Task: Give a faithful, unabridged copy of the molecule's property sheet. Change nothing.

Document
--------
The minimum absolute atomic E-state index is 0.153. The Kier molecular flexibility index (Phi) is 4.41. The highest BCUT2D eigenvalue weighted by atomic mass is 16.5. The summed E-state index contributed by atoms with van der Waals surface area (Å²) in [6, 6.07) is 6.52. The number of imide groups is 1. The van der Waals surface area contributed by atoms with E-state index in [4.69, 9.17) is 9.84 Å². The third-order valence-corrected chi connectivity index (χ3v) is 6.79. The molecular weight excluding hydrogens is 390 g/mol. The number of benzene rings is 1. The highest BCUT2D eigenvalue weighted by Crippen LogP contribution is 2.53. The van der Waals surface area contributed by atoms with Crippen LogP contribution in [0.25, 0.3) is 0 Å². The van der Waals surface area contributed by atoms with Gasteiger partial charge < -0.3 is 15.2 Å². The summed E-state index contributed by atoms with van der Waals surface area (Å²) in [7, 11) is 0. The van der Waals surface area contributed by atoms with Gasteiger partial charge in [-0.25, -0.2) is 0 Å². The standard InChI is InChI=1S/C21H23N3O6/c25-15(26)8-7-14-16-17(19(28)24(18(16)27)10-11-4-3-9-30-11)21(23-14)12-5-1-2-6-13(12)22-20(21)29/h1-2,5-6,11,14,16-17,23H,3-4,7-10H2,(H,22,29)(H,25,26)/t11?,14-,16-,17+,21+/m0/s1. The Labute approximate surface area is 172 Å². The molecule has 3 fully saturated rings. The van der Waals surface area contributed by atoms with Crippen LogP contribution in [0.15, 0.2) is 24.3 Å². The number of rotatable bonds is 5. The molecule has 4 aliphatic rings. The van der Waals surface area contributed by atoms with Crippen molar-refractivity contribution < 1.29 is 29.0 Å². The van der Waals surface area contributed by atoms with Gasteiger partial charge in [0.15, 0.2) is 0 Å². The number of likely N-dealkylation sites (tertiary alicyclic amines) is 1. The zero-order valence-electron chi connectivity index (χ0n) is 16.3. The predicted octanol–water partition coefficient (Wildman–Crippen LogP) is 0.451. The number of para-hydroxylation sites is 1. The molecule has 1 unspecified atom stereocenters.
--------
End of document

The minimum absolute atomic E-state index is 0.153. The Kier molecular flexibility index (Phi) is 4.41. The highest BCUT2D eigenvalue weighted by atomic mass is 16.5. The summed E-state index contributed by atoms with van der Waals surface area (Å²) in [6, 6.07) is 6.52. The number of imide groups is 1. The van der Waals surface area contributed by atoms with E-state index in [4.69, 9.17) is 9.84 Å². The third-order valence-corrected chi connectivity index (χ3v) is 6.79. The molecular weight excluding hydrogens is 390 g/mol. The number of benzene rings is 1. The highest BCUT2D eigenvalue weighted by Crippen LogP contribution is 2.53. The van der Waals surface area contributed by atoms with Crippen LogP contribution in [0.25, 0.3) is 0 Å². The van der Waals surface area contributed by atoms with Gasteiger partial charge < -0.3 is 15.2 Å². The summed E-state index contributed by atoms with van der Waals surface area (Å²) in [7, 11) is 0. The van der Waals surface area contributed by atoms with Gasteiger partial charge in [-0.25, -0.2) is 0 Å². The standard InChI is InChI=1S/C21H23N3O6/c25-15(26)8-7-14-16-17(19(28)24(18(16)27)10-11-4-3-9-30-11)21(23-14)12-5-1-2-6-13(12)22-20(21)29/h1-2,5-6,11,14,16-17,23H,3-4,7-10H2,(H,22,29)(H,25,26)/t11?,14-,16-,17+,21+/m0/s1. The Labute approximate surface area is 172 Å². The molecule has 3 fully saturated rings. The van der Waals surface area contributed by atoms with Crippen LogP contribution in [0.15, 0.2) is 24.3 Å². The number of rotatable bonds is 5. The molecule has 4 aliphatic rings. The van der Waals surface area contributed by atoms with Crippen molar-refractivity contribution < 1.29 is 29.0 Å². The van der Waals surface area contributed by atoms with Gasteiger partial charge in [0.15, 0.2) is 0 Å². The number of likely N-dealkylation sites (tertiary alicyclic amines) is 1. The zero-order valence-electron chi connectivity index (χ0n) is 16.3. The predicted octanol–water partition coefficient (Wildman–Crippen LogP) is 0.451. The number of para-hydroxylation sites is 1. The molecule has 1 unspecified atom stereocenters.